Fire at Kent Barracks: 14 arrested amid continuing reports of unsafe conditions for asylum seekers
14 people have been arrested after a fire broke out at Napier Barracks in Kent on Friday. The military site has been housing asylum seekers, but there have been reports of poor conditions and several protests have taken place.
The Home Office began loaning the Napier Barracks in Kent last year to house asylum seekers. Since then, there have been many reports of unsafe conditions, including a COVID-19 outbreak at the site that has seen at least 120 asylum seekers test positive.
Asylum seekers threatened into silence
As well as this, the site has been subject to further controversy over the last year. Just last week, the Refugee Council wrote to the Home Office to demand an immediate investigation after media reports suggested that residents were being told that their asylum claims could be jeopardised if they speak out about conditions at the barracks.
Enver Solomon, Chief Executive of the Refugee Council, said:
“We are gravely concerned by reports that people seeking asylum could be being bullied into silence about conditions and health and safety risks at the barracks. All residents have a right to a fair asylum hearing and safe, reasonable and Covid-compliant living conditions while they await the outcome of their claim.”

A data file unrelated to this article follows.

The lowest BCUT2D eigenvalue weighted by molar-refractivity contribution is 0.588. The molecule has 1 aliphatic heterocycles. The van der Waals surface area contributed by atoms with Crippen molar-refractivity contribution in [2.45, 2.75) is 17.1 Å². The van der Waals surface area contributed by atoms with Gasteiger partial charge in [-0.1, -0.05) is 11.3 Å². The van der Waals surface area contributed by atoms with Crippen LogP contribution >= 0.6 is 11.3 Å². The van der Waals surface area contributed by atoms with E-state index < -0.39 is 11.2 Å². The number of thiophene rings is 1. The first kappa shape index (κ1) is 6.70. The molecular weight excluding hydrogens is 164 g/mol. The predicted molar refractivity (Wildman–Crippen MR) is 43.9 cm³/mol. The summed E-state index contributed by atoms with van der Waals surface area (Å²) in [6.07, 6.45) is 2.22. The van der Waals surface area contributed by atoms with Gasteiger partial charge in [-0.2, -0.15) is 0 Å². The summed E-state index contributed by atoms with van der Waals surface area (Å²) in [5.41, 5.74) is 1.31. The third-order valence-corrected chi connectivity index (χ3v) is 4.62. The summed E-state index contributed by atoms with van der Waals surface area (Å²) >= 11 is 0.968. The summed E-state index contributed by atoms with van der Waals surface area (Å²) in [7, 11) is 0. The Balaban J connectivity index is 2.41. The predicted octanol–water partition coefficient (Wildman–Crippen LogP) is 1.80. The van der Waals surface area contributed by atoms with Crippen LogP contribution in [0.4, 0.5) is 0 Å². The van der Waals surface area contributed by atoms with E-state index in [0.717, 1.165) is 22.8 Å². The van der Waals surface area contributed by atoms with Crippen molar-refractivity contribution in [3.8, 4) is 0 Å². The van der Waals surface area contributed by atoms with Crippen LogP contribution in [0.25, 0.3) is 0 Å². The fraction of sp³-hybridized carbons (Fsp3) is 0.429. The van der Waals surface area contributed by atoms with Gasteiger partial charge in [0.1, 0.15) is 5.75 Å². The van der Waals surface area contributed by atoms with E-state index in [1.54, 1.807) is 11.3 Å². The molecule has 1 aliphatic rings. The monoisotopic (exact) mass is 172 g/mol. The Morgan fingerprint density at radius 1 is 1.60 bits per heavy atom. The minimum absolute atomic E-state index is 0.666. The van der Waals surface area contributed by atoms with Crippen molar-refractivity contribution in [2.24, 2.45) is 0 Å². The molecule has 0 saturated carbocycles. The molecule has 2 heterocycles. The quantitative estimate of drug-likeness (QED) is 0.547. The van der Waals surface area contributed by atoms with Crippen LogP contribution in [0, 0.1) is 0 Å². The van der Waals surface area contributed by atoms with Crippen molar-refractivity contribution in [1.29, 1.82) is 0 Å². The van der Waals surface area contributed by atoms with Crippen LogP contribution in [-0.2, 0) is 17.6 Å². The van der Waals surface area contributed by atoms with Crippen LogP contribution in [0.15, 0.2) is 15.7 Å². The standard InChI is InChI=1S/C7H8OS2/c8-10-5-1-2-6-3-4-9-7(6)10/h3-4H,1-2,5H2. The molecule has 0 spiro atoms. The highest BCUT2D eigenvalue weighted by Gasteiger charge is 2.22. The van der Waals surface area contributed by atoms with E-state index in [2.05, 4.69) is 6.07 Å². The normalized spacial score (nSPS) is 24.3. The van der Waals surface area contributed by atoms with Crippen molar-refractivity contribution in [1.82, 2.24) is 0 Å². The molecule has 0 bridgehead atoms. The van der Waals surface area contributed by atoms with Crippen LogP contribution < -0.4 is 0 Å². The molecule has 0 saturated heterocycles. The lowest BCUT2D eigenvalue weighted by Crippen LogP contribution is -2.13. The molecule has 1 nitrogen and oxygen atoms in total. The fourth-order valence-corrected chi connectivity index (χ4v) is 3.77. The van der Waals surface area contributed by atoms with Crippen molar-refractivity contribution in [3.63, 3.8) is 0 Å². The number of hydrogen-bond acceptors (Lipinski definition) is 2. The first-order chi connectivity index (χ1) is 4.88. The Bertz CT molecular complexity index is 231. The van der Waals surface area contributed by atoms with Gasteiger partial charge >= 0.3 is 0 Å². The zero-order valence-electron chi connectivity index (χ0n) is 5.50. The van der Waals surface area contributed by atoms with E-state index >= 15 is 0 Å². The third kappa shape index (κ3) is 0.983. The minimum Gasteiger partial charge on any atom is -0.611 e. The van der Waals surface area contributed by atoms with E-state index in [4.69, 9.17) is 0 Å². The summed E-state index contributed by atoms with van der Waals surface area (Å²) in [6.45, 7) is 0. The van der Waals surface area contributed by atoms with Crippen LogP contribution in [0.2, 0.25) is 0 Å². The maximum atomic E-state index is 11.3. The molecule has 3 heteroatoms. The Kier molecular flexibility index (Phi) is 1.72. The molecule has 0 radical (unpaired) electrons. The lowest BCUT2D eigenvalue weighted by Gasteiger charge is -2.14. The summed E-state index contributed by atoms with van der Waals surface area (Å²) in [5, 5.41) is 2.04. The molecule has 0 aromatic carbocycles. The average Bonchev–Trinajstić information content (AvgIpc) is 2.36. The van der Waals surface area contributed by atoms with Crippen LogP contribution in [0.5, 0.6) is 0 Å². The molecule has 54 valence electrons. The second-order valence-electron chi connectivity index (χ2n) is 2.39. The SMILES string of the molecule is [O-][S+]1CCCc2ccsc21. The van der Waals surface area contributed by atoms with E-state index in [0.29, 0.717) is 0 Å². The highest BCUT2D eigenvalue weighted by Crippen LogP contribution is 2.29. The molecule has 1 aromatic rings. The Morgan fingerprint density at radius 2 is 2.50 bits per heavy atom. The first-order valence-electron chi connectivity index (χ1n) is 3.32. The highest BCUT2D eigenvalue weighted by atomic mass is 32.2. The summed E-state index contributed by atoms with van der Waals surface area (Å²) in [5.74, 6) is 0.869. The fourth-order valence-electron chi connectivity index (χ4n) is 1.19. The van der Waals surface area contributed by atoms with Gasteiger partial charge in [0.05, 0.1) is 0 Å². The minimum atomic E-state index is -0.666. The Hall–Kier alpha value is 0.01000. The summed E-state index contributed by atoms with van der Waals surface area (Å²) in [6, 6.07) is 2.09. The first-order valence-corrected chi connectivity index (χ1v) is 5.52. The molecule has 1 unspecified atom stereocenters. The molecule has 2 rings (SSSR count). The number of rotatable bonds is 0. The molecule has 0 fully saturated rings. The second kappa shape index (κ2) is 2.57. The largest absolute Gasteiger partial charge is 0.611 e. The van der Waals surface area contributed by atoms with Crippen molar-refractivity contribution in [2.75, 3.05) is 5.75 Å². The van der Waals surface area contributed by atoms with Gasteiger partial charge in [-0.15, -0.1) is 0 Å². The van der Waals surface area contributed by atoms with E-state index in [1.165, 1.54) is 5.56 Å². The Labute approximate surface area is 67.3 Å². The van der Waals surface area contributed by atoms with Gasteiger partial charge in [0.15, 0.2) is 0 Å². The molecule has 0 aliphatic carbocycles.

Solomon also spoke out about the use of the Barracks to house asylum seekers, saying:
“The use of army barracks is wholly inappropriate and the government needs to commit to moving all asylum seekers to appropriate accommodation sooner rather than later.”
The Guardian has reported that since the fire, residents have been left without electricity, heating or drinking water whilst many are still recovering from COVID-19.
A journalist documenting a protest at the site has also been arrested. Photojournalist Andy Aitchison was arrested at his home on Thursday on suspicion of causing criminal damage. Aitchison said he was photographing the protest from the road outside of the site and that police seized his memory card out of his camera and took other journalistic materials.
He has been released on bail under the condition that he does not go near the barracks.
Pandering to prejudice
The Home Office have been accused of “pandering to prejudice” over their choice to house asylum seekers at the military barracks in Kent. An equality impact assessment in relation to the Home Office’s plans to use the Kent site, as well as the Pembrokshire site, to house asylum seekers revealed that the Home Office justified the decision because housing these individuals in more “generous” accommodation would “undermine public confidence in the asylum system”.
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